Royal Dutch Shell on Monday said it was selling off all of its oil and gas assets in Texas’s Permian Basin for $9.5 billion in cash to ConocoPhillips, one of the biggest recent transactions in the industry.
The sale represents 225,000 net acres of land in the Permian that produces 175,000 barrels of fuel per day, the companies said in a news release; a Shell executive told the Wall Street Journal that its employees in the Permian would join ConocoPhillips. After the sale is complete, Shell will have no remaining presence in onshore production in the Permian, one of the world’s largest oil and gas producing fields.
While Shell’s announcement makes no mention of its climate or energy plans, the sale comes as Shell and other oil companies come under increasing scrutiny from climate activists and the general public for their plans to cut emissions. Shell, in particular, is facing a historic legal challenge to its business: in May, a stunning ruling from a court in the Netherlands ordered Shell to cut its emissions 45% by 2030, in line with what the Paris Agreement mandates. (The company has said it will challenge the ruling, with CEO Ben van Beurden penning a LinkedIn post to explain the reasoning.)
Shell has also faced a flurry of other legal challenges in the Netherlands and the U.S. over its climate commitments. Earlier this month, another Dutch court (the Dutch legal system is really pulling its weight here) ruled that Shell needed to stop using advertisements that claim that customers can make their purchases “carbon neutral” if they buy offsets at the pump. (This is a campaign that Shell also hired Instagram influencers to promote.) And last week, the U.S. House of Representatives said it was launching an investigation into Big Oil’s use of misinformation, calling representatives from major oil firms to testify, including Shell.
The sale could be read as a sign that the industry is slowly recognizing that fossil fuels may not be a cash cow forever. The Shell executive told the Journal that the decision to sell came after the company considered acquiring new assets in the Permian, but ultimately decided that the most profitable move for shareholders would be to sell. Shell has indicated that it seems to recognize the writing on the wall when it comes to fossil fuels: Earlier this year, the company said in a statement that it had reached peak oil production in 2019, peak emissions in 2018, and its fossil fuel production would gradually start to decrease (albeit at a rate far, far slower than what the Dutch court has ruled and what science dictates). Van Beurden also said in May that the company is “absolutely needed” for the energy transition and that people will see Shell “do the right thing.” OK, Ben!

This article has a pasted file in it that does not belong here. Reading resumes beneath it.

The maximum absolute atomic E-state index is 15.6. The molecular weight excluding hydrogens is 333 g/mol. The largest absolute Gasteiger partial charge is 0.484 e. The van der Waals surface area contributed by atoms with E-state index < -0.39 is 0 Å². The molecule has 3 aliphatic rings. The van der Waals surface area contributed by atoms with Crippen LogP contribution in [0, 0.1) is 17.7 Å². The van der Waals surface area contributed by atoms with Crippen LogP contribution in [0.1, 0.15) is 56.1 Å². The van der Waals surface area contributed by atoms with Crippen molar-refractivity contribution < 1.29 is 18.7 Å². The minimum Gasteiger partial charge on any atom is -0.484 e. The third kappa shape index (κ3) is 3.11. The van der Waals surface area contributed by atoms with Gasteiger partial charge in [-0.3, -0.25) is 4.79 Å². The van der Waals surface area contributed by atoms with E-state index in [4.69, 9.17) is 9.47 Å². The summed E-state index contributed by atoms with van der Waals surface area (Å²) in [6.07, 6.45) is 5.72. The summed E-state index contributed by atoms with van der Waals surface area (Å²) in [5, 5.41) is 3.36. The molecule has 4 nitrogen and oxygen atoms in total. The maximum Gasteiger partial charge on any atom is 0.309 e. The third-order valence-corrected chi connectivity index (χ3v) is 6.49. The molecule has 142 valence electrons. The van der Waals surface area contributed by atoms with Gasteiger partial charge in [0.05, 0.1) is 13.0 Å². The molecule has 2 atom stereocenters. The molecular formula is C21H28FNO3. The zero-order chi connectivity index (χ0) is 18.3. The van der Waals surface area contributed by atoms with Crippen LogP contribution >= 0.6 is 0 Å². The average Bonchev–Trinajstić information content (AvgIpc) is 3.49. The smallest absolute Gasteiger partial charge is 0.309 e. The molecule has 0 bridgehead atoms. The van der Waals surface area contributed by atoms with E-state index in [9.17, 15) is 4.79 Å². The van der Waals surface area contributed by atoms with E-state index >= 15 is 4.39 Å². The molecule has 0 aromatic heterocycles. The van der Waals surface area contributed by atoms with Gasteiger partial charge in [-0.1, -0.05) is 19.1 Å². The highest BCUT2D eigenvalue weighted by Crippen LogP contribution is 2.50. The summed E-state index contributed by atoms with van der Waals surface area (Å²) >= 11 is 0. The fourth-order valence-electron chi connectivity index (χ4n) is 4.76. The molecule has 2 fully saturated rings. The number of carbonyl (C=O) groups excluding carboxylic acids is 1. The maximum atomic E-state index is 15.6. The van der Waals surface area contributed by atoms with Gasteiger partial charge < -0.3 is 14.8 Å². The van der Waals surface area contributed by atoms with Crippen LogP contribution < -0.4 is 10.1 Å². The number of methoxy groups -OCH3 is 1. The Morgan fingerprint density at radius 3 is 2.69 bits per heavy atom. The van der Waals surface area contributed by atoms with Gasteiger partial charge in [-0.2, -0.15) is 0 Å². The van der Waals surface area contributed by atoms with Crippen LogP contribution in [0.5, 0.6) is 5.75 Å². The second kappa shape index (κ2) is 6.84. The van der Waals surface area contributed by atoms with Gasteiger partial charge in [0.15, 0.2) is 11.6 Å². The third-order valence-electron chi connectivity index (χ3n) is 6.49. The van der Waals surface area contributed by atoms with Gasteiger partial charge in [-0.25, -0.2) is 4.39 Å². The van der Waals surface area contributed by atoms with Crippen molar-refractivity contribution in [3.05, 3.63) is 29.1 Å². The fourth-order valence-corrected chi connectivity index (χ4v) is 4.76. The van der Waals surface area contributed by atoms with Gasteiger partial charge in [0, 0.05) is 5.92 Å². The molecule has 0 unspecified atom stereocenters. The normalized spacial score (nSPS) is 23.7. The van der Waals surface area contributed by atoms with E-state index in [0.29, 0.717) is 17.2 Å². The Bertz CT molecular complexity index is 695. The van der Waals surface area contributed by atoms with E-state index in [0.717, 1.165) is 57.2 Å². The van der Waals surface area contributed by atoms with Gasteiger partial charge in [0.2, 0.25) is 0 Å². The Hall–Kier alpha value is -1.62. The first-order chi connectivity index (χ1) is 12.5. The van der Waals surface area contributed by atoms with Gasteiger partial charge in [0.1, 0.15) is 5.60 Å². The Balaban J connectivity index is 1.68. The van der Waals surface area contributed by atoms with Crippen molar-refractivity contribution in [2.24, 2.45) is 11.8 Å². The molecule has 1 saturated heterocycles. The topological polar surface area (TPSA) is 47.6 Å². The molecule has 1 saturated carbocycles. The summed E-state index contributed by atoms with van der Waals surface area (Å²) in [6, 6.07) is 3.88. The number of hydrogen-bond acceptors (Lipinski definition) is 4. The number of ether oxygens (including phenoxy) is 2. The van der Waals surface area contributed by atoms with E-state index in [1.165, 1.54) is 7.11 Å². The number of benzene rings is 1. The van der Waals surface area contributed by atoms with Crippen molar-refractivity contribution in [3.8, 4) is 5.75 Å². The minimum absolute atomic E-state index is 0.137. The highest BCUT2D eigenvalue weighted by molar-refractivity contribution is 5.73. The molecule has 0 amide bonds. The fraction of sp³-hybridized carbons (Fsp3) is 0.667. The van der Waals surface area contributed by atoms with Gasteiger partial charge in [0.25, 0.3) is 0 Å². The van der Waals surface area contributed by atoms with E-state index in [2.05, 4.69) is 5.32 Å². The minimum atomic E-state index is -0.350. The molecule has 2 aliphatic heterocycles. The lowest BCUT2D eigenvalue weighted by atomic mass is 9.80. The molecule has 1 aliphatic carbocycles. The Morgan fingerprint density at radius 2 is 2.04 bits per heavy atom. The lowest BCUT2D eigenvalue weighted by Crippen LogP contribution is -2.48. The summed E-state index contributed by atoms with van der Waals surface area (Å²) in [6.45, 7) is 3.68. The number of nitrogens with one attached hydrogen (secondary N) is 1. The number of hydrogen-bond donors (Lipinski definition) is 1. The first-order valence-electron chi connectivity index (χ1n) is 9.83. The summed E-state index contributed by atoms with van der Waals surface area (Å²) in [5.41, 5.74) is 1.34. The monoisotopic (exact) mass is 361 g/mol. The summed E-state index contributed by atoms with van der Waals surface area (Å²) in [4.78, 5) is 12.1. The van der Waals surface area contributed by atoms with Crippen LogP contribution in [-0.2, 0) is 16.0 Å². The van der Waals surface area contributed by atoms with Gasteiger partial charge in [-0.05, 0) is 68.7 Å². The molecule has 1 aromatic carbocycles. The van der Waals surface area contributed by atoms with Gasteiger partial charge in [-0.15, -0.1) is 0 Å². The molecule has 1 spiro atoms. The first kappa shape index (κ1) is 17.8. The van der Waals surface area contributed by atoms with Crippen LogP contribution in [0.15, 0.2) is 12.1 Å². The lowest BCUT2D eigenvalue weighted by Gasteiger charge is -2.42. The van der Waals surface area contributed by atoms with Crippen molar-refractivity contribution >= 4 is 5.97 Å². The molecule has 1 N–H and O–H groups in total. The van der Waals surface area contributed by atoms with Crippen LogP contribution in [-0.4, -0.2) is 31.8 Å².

The Permian deal also show that oil and gas executives are worried about climate respectability in the business arena. (TBD on the actual climate.)
“Shell doesn’t want to sell to someone who is going to make them look bad on their ESG metrics even after the sale,” oil and gas analyst Subash Chandra told the Journal. “It used to be, ‘Just show me the money.’”
The press release notes that Shell’s Permian assets have, over the past four years, “reduced greenhouse gas and methane intensity by 80% through investment in infrastructure and technology.” Chandra noted to the Journal that as part of the sale, ConocoPhillips agreed to up its target to reduce emissions intensity by 2030, even as they’re acquiring all this new dirty fuel production. Sounds nice, but emissions intensity is basically a trash metric that allows companies to keep increasing emissions while sounding like they’re doing good on paper.
What’s really happening is that Shell is offloading a huge amount of fossil fuel production to another company that’s simply going to keep drilling. Shell’s books may look cleaner, this Permian sale is, when it comes to net total global emissions… a shell game. (Earther managing editor Brian Kahn would like credit for that incredible pun, so please email him directly with your feelings about it at email@example.com.)
It illustrates one of the key problems with putting trust only in market forces to right the ship when it comes to climate change: Pressuring companies to clean up their emissions can only go so far. Without other forces acting to restrict all fossil fuel production and use, a company facing pressure to lower its emissions can just sell off some assets to the highest bidder —some of whom won’t care about global opinion as long as oil and gas keep earning money. The Saudi government, for one, has indicated that they don’t really give a shit about other countries turning away from fossil fuels or the climate risks, and are planning to drill, baby, drill for decades to come.
Still, it’s encouraging to see a company as big as Shell running scared—and illustrates that market and legal pressure is good for something. It’s not the be-all, end-all solution to ending fossil fuel production, but it’s still progress in forcing some of the biggest historic polluters to envision different futures for themselves if they want to stay relevant. Keep on bullying fossil fuel companies—let’s see what else happens.